Review: "Steelrising" is delightful for what it is
It isn't "Dark Souls." It's "soulslike." Let's just leave it at that.
“Steelrising” does one of my favorite things a game can do: throws you into an alternative history featuring well-done characters and visually stunning environments. Throw in some fluid-but-not-overly-complex combat and I’m hooked.
Published by Nacon and developed by Spiders Studio, “Steelrising” offers a spin on the French Revolution in 1789 and another perspective on the soulslike genre.
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Soulslike games are defined by their similarity to the “Dark Souls” (by From Software) series, games with a high level of difficulty and an emphasis on environmental storytelling. “Steelrising” falls into this subgenre, with the exception that it also contains settings that make it more accessible to players seeking less of a challenge. And with the exception that anyone who is a die-hard fan of “Dark Souls” or “Elden Ring” will be invariably let down.
Players assume the role of Aegis, an intelligent, feminine-stylized automaton battling the robotic armies of the mad King Louis XVI in order to save the people of France. Introduced to Parisian society as mechanical improvements, Aegis encounters delicate automatons bearing violins and trumpets to chain censers, all bearing a new directive to kill for the Clockwork King. (As a Catholic, there’s something extra terrifying about a mechanical altar boy spinning censers at high speed on a chain of death.)
Originally designed to be a dancer herself, Aegis was repurposed to be a bodyguard for Queen Marie-Antoinette until the queen orders her to put an end to the cold, ruthless machines propping up the king's regime. Aegis and the other automatons look and function similarly to the ornate clockwork machines of the 18th century. Like these real-world clockwork creations, their movement and combat are fluid and beautiful to watch.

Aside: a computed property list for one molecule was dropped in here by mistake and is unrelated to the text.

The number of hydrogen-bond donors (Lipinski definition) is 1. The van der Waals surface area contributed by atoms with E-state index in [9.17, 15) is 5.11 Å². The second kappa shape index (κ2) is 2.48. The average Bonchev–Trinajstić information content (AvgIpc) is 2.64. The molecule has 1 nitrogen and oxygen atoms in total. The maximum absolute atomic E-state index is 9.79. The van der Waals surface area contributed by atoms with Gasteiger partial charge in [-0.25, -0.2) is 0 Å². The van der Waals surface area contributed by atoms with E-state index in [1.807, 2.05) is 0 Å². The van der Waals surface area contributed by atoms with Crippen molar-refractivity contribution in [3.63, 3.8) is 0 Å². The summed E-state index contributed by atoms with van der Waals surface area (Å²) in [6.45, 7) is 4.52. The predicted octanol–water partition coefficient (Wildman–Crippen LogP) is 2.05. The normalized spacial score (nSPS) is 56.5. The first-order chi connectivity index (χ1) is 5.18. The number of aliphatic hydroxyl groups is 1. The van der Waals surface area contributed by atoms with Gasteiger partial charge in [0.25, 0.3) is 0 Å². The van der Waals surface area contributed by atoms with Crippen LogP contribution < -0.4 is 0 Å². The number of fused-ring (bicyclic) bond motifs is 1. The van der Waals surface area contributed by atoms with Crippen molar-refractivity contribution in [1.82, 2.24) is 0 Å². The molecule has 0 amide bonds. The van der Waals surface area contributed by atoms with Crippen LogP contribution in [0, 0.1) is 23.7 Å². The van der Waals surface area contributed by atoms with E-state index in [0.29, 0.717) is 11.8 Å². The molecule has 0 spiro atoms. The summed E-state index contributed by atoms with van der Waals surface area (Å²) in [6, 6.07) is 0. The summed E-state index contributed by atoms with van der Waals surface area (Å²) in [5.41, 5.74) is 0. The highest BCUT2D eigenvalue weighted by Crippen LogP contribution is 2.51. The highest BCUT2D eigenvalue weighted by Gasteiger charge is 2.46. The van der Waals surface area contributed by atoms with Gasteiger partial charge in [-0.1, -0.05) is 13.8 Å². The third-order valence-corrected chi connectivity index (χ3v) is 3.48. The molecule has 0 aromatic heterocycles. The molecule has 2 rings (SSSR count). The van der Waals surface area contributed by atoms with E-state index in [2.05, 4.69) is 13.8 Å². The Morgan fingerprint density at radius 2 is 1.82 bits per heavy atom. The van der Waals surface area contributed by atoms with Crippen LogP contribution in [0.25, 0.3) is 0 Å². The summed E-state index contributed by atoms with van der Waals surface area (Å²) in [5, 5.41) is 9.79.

In her adventures, Aegis encounters historical revolutionary figures such as the Marquis de Lafayette, Maximilien de Robespierre, Bishop Anne-Louis Henri de la Fare and many more. She also discovers the secrets behind the automatons as well as why she is the only one capable of sentience and limited free will. The story is compelling and lures the player deeper into the web of conspiracies woven throughout Paris.
Faced with choices to make and sides to take, Aegis leads the story to its conclusion in one of three possible endings. For when a mad king falls, someone else must rise to take his place.
The standard soulslike requirements are all present, such as fighting to reach save points and losing the primary resource, known as anima essence, required to level up and gain new weapons and armor. Some weapons come with elemental buffs such as electricity or fire that provide bonus damage against certain enemies.
There are four unique classes players can choose for Aegis that will define the combat style: Dancer, Soldier, Bodyguard and Alchemist. These provide minor statistic bonuses at the start of the game, such as increased movement speed or increased armor.
Aegis only fights against other automatons but there are depictions of corpses and pools of blood, as well as a cut scene of a human being executed via a guillotine. There is no other concerning material such as nudity, sex, or language.
There is also a stress on philosophy and politics as it pertains to the soul, slavery, free will, and the consequences of bloody insurrections. This is especially well done likely due in no small part to the developing studio being French.
Maybe not the best of choices for pre-teen gamers, but it’s perfectly acceptable for adolescents and adults.
History buffs will enjoy meeting real-world figures and exploring the world of 18th-century Paris and visiting well-known locales like the Bastille or Versailles. While "Steelrising" may not hold up against the extreme challenge of other soulslike games on the market, it is bolstered by beautiful settings, excellent writing, and fascinating character design that make the roughly 15 hours of gameplay more than worthwhile.
There is also at least one DLC available in “Cagliostro’s Secrets.”